A perpetual layer of grime sits atop Portland’s increasingly shiny surface, which isn’t surprising considering the Pacific Northwest is the home of grunge, a movement whose aftershocks are still palpable in the city’s many dives and leftover saloons.
Equal parts underbelly, gentrifying hippie commune and “Silicon Forest,” the city has seen a boomlet of drinking establishments that embrace the idiosyncratic while attempting to reconcile the influx of money, East Coast expats and a general obsession for quote-unquote gastropub fare. Some of these places are watering holes under cover—restaurants, strip clubs and late night pho joints. Others are out in the open—breweries, whiskey bars and cocktail dens. The one thing they all have in common is happy hour.
Portland is a town that prefers to start early. At all hours of day, the city is all about hitting the bottle alongside plates of fried chicken at Tasty n Alder, bowls of Vietnamese vermicelli at Luc Lac and pans of wood-fired pizza at Sizzle Pie. At midnight, downtown crowds queue up between bar hops for a menagerie of food carts that line parking lot perimeters. A bite between drinking venues is requisite on any Portland itinerary—local or tourist—and subsequent drinks are never a far stumble.
Divided into quadrants, Portland’s neighborhood directions (Northeast, Northwest, Southeast, Southwest) have become the calling card for specific aspects of the city’s culture—and by extension, their drinking scenes. In the posh Northwest there’s Teardrop Lounge, one of the city’s cocktail scene keystones where Miller High Life-infused punches are served with equal meditation as Amaro Cobblers and Martinezes.
In the park-lined, civic-building dotted Southwest, Multnomah Whiskey Library ushers guests with reservations into its plush, leather-coated interior where a service cart tinkers quietly down the aisles with tasting flights instead of book stacks. Close by, the subterranean cocktail bar, Pepe Le Moko, anchors one corner of the Ace Hotel’s complex, lit each evening with a neon pink “cocktails” sign. Beneath, drinkers will find a menu that—at first glance—might seem nostalgic with its ice cream-suffused Grasshoppers and $13 Long Island Iced Teas, but the bar is far more serious, and the service more deft, than this whimsy might suggest.
In stark contrast to the glossier side of the river, the Northeast is a bucolic grid of homes, yards, elementary schools and affordable real estate, with neighborhood bars embedded within the quiet blocks. Barlow Tavern—the rare modern-day tavern—known for its fried chicken and waffles, welcomes neighbors with $1.50 tallboy beers on Tuesdays and $4 craft beers on Wednesdays (it’s always happy hour somewhere in Portland), while Saraveza, a beer emporium with a sweet vintage lacquer, doubles as a bottle shop. (Both Barlow and Saraveza are technically in “the North.”) For those in search of champagne, there’s the old Portland wine hangout Pix (now Pix / Bar Vivant), where a long list of sherry and Champagne at low markups prove that, really, everything is cheaper in Portland.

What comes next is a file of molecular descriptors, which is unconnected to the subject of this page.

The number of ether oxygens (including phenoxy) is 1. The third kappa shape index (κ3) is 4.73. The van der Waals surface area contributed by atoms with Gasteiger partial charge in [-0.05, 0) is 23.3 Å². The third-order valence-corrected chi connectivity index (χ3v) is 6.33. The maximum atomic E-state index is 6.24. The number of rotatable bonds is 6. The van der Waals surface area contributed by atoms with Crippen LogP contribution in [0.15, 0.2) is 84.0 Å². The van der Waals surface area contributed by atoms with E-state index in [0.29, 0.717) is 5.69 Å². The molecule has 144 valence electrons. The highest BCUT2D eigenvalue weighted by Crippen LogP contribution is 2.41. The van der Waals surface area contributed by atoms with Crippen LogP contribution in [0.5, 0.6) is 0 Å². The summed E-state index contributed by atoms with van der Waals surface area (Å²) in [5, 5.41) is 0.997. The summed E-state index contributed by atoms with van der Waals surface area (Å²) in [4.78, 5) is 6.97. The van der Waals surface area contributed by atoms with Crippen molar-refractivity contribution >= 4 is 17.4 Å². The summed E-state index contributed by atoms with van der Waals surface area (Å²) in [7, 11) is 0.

Further south, a pervasive hipster-cum-yuppie vibe has settled in with new condos popping up between old strongholds like Pok Pok and Clinton Street Pub. Ava Gene’s and the Woodsman Tavern have carried the neighborhood’s colonization with great wine programs, clean cocktail menus and sophisticated, but simple food. But even with the recent density increase, the quadrant’s dive bars abide. At Devil’s Point, Sunday nights are for Stripparoke (exactly what it sounds like), and at Reel M Inn, a bartender takes beer orders while simultaneously frying chicken behind the dive’s dust-coated bar, while, not far away, a stream of regulars wander down to Dot’s Café, a velvet painting-adorned vegetarian restaurant-dive that is open until 2:30 a.m.
Portland, it seems, has earned Shangri-La status with its unflappable mix of eccentric and enlightened, so infectious that even blasé, seen-it-all Brooklyners speak enthusiastically about the city as the West Coast’s “it” destination. Between Stripparoke, midnight noodle bowls, cheap craft beer and well-crafted cocktails, Portland is undoubtedly, one of America’s best places to escape for a cold one.